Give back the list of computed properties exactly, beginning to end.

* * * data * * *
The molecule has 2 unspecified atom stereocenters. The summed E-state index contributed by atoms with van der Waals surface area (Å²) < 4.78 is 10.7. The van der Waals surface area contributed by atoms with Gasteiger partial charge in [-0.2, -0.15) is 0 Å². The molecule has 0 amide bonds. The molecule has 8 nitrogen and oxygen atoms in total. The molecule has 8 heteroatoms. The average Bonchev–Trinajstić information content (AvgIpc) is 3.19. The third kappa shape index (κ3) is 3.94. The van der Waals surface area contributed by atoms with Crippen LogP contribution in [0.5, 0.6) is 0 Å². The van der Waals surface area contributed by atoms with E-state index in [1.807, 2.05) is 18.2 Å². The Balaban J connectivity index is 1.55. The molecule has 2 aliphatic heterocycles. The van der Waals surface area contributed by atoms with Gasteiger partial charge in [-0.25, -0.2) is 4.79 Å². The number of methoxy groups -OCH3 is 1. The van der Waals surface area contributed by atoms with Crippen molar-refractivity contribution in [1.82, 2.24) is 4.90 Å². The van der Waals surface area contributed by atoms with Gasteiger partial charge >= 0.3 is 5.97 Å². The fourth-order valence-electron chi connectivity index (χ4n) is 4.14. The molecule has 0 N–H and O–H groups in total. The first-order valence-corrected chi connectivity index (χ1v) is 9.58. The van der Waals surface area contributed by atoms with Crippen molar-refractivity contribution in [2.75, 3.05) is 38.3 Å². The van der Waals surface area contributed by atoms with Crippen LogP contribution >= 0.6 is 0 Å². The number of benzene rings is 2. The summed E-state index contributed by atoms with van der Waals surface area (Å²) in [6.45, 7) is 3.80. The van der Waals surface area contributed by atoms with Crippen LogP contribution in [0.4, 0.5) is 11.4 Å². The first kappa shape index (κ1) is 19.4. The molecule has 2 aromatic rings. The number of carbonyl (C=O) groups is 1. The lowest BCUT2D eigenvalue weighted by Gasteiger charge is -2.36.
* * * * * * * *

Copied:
The molecule has 2 unspecified atom stereocenters. The summed E-state index contributed by atoms with van der Waals surface area (Å²) < 4.78 is 10.7. The van der Waals surface area contributed by atoms with Gasteiger partial charge in [-0.2, -0.15) is 0 Å². The molecule has 0 amide bonds. The molecule has 8 nitrogen and oxygen atoms in total. The molecule has 8 heteroatoms. The average Bonchev–Trinajstić information content (AvgIpc) is 3.19. The third kappa shape index (κ3) is 3.94. The van der Waals surface area contributed by atoms with Crippen LogP contribution in [0.5, 0.6) is 0 Å². The van der Waals surface area contributed by atoms with E-state index in [1.807, 2.05) is 18.2 Å². The Balaban J connectivity index is 1.55. The molecule has 2 aliphatic heterocycles. The van der Waals surface area contributed by atoms with Gasteiger partial charge in [-0.25, -0.2) is 4.79 Å². The number of methoxy groups -OCH3 is 1. The van der Waals surface area contributed by atoms with Crippen molar-refractivity contribution in [1.82, 2.24) is 4.90 Å². The van der Waals surface area contributed by atoms with Gasteiger partial charge >= 0.3 is 5.97 Å². The fourth-order valence-electron chi connectivity index (χ4n) is 4.14. The molecule has 0 N–H and O–H groups in total. The first-order valence-corrected chi connectivity index (χ1v) is 9.58. The van der Waals surface area contributed by atoms with Crippen molar-refractivity contribution in [2.75, 3.05) is 38.3 Å². The van der Waals surface area contributed by atoms with Crippen LogP contribution >= 0.6 is 0 Å². The number of benzene rings is 2. The summed E-state index contributed by atoms with van der Waals surface area (Å²) in [6.45, 7) is 3.80. The van der Waals surface area contributed by atoms with Crippen LogP contribution in [0.4, 0.5) is 11.4 Å². The first kappa shape index (κ1) is 19.4. The molecule has 2 aromatic rings. The number of carbonyl (C=O) groups is 1. The lowest BCUT2D eigenvalue weighted by Gasteiger charge is -2.36.